Historical Marker Goes to First Black Owned Shopping Center

MARGO REED / STAFF PHOTOGRAPHER Community leaders unveiled a Pennsylvania Historical Commission historical marker at Progress Plaza honoring the Rev. Leon Sullivan, a civil rights icon who fought apartheid in South Africa and encouraged black economic development at home.
MARGO REED / STAFF PHOTOGRAPHER
Community leaders unveiled a Pennsylvania Historical Commission historical marker at Progress Plaza honoring the Rev. Leon Sullivan, a civil rights icon who fought apartheid in South Africa and encouraged black economic development at home.

Howard Sullivan remembers riding on construction equipment at Broad and Oxford Streets when he was 10, as workers broke ground at Progress Plaza and his father’s dream became reality.

The shopping center, which opened in 1968 in the heart of North Philadelphia, was the brainchild of the Rev. Leon Sullivan, a civil rights icon who fought apartheid in South Africa and encouraged black economic development at home. Sullivan Progress Plaza, as it is now known, was the first shopping center in the country that was developed, owned, and operated by African Americans.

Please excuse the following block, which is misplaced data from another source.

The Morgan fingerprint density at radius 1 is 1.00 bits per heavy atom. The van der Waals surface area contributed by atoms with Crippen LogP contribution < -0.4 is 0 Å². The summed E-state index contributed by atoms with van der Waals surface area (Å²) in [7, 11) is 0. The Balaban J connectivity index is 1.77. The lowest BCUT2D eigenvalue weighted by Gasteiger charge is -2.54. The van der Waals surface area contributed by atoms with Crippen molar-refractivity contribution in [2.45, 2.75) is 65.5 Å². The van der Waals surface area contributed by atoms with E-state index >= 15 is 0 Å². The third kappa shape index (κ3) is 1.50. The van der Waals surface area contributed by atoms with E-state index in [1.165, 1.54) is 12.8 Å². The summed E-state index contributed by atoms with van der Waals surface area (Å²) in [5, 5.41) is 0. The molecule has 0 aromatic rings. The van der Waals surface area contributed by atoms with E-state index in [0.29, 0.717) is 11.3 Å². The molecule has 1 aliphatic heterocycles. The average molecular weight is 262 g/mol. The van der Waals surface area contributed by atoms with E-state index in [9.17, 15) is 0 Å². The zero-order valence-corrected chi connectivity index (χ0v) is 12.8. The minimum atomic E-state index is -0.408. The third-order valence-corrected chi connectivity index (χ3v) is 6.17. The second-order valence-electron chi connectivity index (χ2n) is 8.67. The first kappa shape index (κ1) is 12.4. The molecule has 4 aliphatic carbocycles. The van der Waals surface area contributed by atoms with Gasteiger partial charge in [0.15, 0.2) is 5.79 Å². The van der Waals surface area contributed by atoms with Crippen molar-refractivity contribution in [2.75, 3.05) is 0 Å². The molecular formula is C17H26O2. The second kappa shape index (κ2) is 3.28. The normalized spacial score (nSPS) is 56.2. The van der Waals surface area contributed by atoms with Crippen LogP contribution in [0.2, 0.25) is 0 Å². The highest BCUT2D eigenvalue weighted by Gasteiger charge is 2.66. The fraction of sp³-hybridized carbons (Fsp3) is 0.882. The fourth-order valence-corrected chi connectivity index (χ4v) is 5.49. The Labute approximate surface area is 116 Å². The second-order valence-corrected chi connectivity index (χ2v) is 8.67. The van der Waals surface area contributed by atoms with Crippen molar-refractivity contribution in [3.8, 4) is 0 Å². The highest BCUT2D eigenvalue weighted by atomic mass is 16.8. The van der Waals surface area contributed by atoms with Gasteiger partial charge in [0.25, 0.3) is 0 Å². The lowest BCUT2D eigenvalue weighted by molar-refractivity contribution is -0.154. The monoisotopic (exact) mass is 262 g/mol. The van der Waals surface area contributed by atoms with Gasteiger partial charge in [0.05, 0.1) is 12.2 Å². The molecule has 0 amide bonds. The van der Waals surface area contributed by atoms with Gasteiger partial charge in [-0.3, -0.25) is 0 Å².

On Wednesday, a group of community leaders unveiled a Pennsylvania Historical Commission historical marker there.

“I’m really proud,” Howard Sullivan said, standing beneath the familiar blue-and-gold plaque. “[The Plaza] has always been present in my life, and it’s good to see it’s being recognized for its historical import.”

Leon Sullivan, who died in 2001, was “a man ahead of his time,” said Wendell Whitlock, the chairman emeritus of Progress Investment Associates, founded by Sullivan, which developed the shopping center nearly half a century ago.

Sullivan realized early on the importance of economic empowerment for the black community.

“In America, it’s about the dollar,” said City Council President Darrell L. Clarke, speaking at Wednesday’s event. “Rev. Sullivan preached that we have to invest in our community and our people.”

A native of West Virginia, Sullivan assumed the pulpit of the Zion Baptist Church in 1950 and set about establishing a day-care center, a savings-and-loan program, and an employment office for his congregation.

In 1960, looking for jobs to add to lists in the employment office, he realized that many companies in Philadelphia did not employ African Americans, or employed them only in low-level jobs. The subsequent boycott he organized helped integrate the ranks at major corporations like Tasty Baking Co. and Coca-Cola and opened thousands of jobs to African Americans.

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Source: Philly.com |  Aubrey Whelan